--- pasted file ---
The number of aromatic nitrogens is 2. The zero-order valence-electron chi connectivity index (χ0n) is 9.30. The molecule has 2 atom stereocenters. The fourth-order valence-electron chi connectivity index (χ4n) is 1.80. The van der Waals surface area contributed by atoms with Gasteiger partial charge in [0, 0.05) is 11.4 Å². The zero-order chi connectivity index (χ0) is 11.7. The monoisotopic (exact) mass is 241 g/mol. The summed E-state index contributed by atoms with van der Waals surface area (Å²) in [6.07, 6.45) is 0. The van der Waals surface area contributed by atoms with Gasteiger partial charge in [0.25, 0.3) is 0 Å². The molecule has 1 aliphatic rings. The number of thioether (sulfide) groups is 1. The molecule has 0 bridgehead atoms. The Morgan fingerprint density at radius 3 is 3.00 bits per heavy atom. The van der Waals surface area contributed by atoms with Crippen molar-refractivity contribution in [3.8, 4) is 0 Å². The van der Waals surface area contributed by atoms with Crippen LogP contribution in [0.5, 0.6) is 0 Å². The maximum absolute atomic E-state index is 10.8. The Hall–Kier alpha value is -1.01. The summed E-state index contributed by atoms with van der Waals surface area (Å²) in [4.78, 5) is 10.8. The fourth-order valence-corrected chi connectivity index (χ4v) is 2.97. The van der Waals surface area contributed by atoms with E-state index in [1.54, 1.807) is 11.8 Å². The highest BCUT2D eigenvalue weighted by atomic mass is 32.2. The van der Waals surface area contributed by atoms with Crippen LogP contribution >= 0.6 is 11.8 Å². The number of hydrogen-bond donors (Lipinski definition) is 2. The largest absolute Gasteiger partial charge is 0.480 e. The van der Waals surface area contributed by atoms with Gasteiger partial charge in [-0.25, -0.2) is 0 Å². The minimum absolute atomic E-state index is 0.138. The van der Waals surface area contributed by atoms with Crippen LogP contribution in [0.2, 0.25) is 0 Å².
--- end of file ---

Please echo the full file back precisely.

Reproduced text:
The number of aromatic nitrogens is 2. The zero-order valence-electron chi connectivity index (χ0n) is 9.30. The molecule has 2 atom stereocenters. The fourth-order valence-electron chi connectivity index (χ4n) is 1.80. The van der Waals surface area contributed by atoms with Gasteiger partial charge in [0, 0.05) is 11.4 Å². The zero-order chi connectivity index (χ0) is 11.7. The monoisotopic (exact) mass is 241 g/mol. The summed E-state index contributed by atoms with van der Waals surface area (Å²) in [6.07, 6.45) is 0. The van der Waals surface area contributed by atoms with Gasteiger partial charge in [0.25, 0.3) is 0 Å². The molecule has 1 aliphatic rings. The number of thioether (sulfide) groups is 1. The molecule has 0 bridgehead atoms. The Morgan fingerprint density at radius 3 is 3.00 bits per heavy atom. The van der Waals surface area contributed by atoms with Crippen molar-refractivity contribution in [3.8, 4) is 0 Å². The van der Waals surface area contributed by atoms with Crippen LogP contribution in [0.5, 0.6) is 0 Å². The maximum absolute atomic E-state index is 10.8. The Hall–Kier alpha value is -1.01. The summed E-state index contributed by atoms with van der Waals surface area (Å²) in [4.78, 5) is 10.8. The fourth-order valence-corrected chi connectivity index (χ4v) is 2.97. The van der Waals surface area contributed by atoms with E-state index in [1.54, 1.807) is 11.8 Å². The highest BCUT2D eigenvalue weighted by atomic mass is 32.2. The van der Waals surface area contributed by atoms with Crippen LogP contribution >= 0.6 is 11.8 Å². The number of hydrogen-bond donors (Lipinski definition) is 2. The largest absolute Gasteiger partial charge is 0.480 e. The van der Waals surface area contributed by atoms with Gasteiger partial charge in [-0.25, -0.2) is 0 Å². The minimum absolute atomic E-state index is 0.138. The van der Waals surface area contributed by atoms with Crippen LogP contribution in [0.2, 0.25) is 0 Å².